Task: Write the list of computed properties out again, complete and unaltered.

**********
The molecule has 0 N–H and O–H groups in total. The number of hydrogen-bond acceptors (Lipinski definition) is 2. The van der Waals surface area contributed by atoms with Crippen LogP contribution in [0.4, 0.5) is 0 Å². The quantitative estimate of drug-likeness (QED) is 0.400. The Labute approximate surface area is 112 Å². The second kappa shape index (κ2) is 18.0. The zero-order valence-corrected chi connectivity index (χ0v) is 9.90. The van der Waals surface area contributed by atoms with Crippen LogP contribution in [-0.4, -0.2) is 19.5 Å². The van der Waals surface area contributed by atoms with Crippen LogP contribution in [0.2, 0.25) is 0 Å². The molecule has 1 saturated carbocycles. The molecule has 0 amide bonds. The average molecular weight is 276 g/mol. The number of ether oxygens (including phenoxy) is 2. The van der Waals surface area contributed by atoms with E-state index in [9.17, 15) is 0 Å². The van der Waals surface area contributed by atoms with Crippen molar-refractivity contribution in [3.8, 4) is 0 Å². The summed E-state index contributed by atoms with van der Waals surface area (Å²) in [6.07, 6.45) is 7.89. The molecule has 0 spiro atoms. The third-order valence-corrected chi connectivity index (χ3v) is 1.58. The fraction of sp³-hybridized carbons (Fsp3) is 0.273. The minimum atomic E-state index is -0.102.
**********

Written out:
The molecule has 0 N–H and O–H groups in total. The number of hydrogen-bond acceptors (Lipinski definition) is 2. The van der Waals surface area contributed by atoms with Crippen LogP contribution in [0.4, 0.5) is 0 Å². The quantitative estimate of drug-likeness (QED) is 0.400. The Labute approximate surface area is 112 Å². The second kappa shape index (κ2) is 18.0. The zero-order valence-corrected chi connectivity index (χ0v) is 9.90. The van der Waals surface area contributed by atoms with Crippen LogP contribution in [-0.4, -0.2) is 19.5 Å². The van der Waals surface area contributed by atoms with Crippen LogP contribution in [0.2, 0.25) is 0 Å². The molecule has 1 saturated carbocycles. The molecule has 0 amide bonds. The average molecular weight is 276 g/mol. The number of ether oxygens (including phenoxy) is 2. The van der Waals surface area contributed by atoms with E-state index in [9.17, 15) is 0 Å². The van der Waals surface area contributed by atoms with Crippen molar-refractivity contribution in [3.8, 4) is 0 Å². The summed E-state index contributed by atoms with van der Waals surface area (Å²) in [6.07, 6.45) is 7.89. The molecule has 0 spiro atoms. The third-order valence-corrected chi connectivity index (χ3v) is 1.58. The fraction of sp³-hybridized carbons (Fsp3) is 0.273. The minimum atomic E-state index is -0.102.